BSE Sensex
BSE SensexReuters

Indian stock markets fell Monday as gains in auto and realty sectors were offset by decline in technology and IT sector shares.

The 30-share BSE Sensex declined 0.22 percent or 42.98 points to 19274.27 and the 50-share NSE Nifty fell 0.22 percent or 12.75 points to 5866.85.

Markets opened on a flat note and turned lower as investors opted for caution ahead of the Reserve Bank of India’s (RBI) policy review meeting on Tuesday. The central bank has not lowered interest rates since April and is likely to stay put this time as well, due to improvement in industrial production and persistent high inflation.

Indian government, meanwhile, slashed its official growth forecast to between 5.7 and 5.9 percent for this fiscal year, well below the 7.6 percent estimate the government had given at the time of presenting its annual budget in March.

Among the sectoral indices, auto and realty sectors gained 0.83 and 0.74 percent, respectively, while IT and technology sectors plunged 1.19 percent and 1.07 percent, respectively.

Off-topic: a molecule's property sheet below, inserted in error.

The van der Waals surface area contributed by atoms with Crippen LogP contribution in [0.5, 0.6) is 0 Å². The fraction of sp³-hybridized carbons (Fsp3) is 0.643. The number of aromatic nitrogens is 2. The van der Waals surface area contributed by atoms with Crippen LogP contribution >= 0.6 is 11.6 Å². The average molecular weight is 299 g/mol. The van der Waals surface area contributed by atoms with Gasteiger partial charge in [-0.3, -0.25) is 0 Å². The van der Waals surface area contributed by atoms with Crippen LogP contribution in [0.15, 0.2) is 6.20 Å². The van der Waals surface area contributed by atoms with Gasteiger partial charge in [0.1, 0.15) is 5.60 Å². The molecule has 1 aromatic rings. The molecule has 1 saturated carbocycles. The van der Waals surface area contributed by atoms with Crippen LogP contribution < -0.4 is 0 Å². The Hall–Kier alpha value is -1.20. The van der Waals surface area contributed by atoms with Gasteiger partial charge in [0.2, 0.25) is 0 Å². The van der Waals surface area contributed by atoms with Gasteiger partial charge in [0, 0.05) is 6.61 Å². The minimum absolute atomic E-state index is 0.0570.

Maruti Suzuki India gained 1.74 percent and Mahindra & Mahindra Ltd advanced 0.95 percent while Oberoi Realty gained 2.51 percent and Indiabulls Real Estate advanced 1.77 percent.

Among IT sector stocks, TCS plunged 2.12 percent and Wipro declined 1.77 percent while Tech Mahindra fell 1.34 percent.

The overall market breadth was positive with 1471 advanced against 1180 declines. The BSE's Midcap Index gained 0.63 percent to 7043.10 and Smallcap Index advanced 0.53 percent to 7393.00. CNX midcap Index gained 0.34 percent and CNX IT plunged 1.04 percent.

Asian markets were trading mixed Monday with markets in Japan gaining sharply after the pro-stimulus Liberal Democratic Party's (LDP) led by Shinzo Abe won the elections with more than two-thirds of the 480 seats. Investors are hoping for LDP to announce stimulus measures that are much needed to revive the economic growth momentum of Japan.

Meanwhile, the U.S. House of Representatives Speaker John Boehner has offered to raise marginal tax rates on those earning $1 million or more. Although, this is well above President Obama’s $250k threshold, it does suggest some progress toward compromise. The change of stand by the Republicans is seen as an indication of a solution soon, but a deal is yet to be finalised even as the deadline nears.